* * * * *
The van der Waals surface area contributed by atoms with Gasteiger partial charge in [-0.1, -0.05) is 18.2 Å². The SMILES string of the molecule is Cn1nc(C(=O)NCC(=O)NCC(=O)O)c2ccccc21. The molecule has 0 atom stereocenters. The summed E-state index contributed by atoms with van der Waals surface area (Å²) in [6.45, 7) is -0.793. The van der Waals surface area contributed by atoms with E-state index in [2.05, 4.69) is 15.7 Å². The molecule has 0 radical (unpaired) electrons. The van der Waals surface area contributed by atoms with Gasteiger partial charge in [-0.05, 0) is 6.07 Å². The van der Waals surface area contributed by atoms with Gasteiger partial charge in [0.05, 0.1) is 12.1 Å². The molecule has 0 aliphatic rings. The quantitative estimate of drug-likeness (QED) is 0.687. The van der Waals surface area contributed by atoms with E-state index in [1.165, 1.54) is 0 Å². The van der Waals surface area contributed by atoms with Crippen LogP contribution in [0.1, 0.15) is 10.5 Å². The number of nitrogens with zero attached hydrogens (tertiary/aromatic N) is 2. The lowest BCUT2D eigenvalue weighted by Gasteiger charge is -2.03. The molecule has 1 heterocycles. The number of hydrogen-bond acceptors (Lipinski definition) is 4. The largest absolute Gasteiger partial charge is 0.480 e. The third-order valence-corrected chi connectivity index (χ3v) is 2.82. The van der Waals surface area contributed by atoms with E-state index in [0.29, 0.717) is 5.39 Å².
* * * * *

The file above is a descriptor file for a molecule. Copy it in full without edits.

The van der Waals surface area contributed by atoms with Gasteiger partial charge in [-0.1, -0.05) is 18.2 Å². The SMILES string of the molecule is Cn1nc(C(=O)NCC(=O)NCC(=O)O)c2ccccc21. The molecule has 0 atom stereocenters. The summed E-state index contributed by atoms with van der Waals surface area (Å²) in [6.45, 7) is -0.793. The van der Waals surface area contributed by atoms with E-state index in [2.05, 4.69) is 15.7 Å². The molecule has 0 radical (unpaired) electrons. The van der Waals surface area contributed by atoms with Gasteiger partial charge in [-0.05, 0) is 6.07 Å². The van der Waals surface area contributed by atoms with Gasteiger partial charge in [0.05, 0.1) is 12.1 Å². The molecule has 0 aliphatic rings. The quantitative estimate of drug-likeness (QED) is 0.687. The van der Waals surface area contributed by atoms with E-state index in [1.165, 1.54) is 0 Å². The van der Waals surface area contributed by atoms with Crippen LogP contribution in [0.1, 0.15) is 10.5 Å². The number of nitrogens with zero attached hydrogens (tertiary/aromatic N) is 2. The lowest BCUT2D eigenvalue weighted by Gasteiger charge is -2.03. The molecule has 1 heterocycles. The number of hydrogen-bond acceptors (Lipinski definition) is 4. The largest absolute Gasteiger partial charge is 0.480 e. The third-order valence-corrected chi connectivity index (χ3v) is 2.82. The van der Waals surface area contributed by atoms with E-state index in [0.29, 0.717) is 5.39 Å².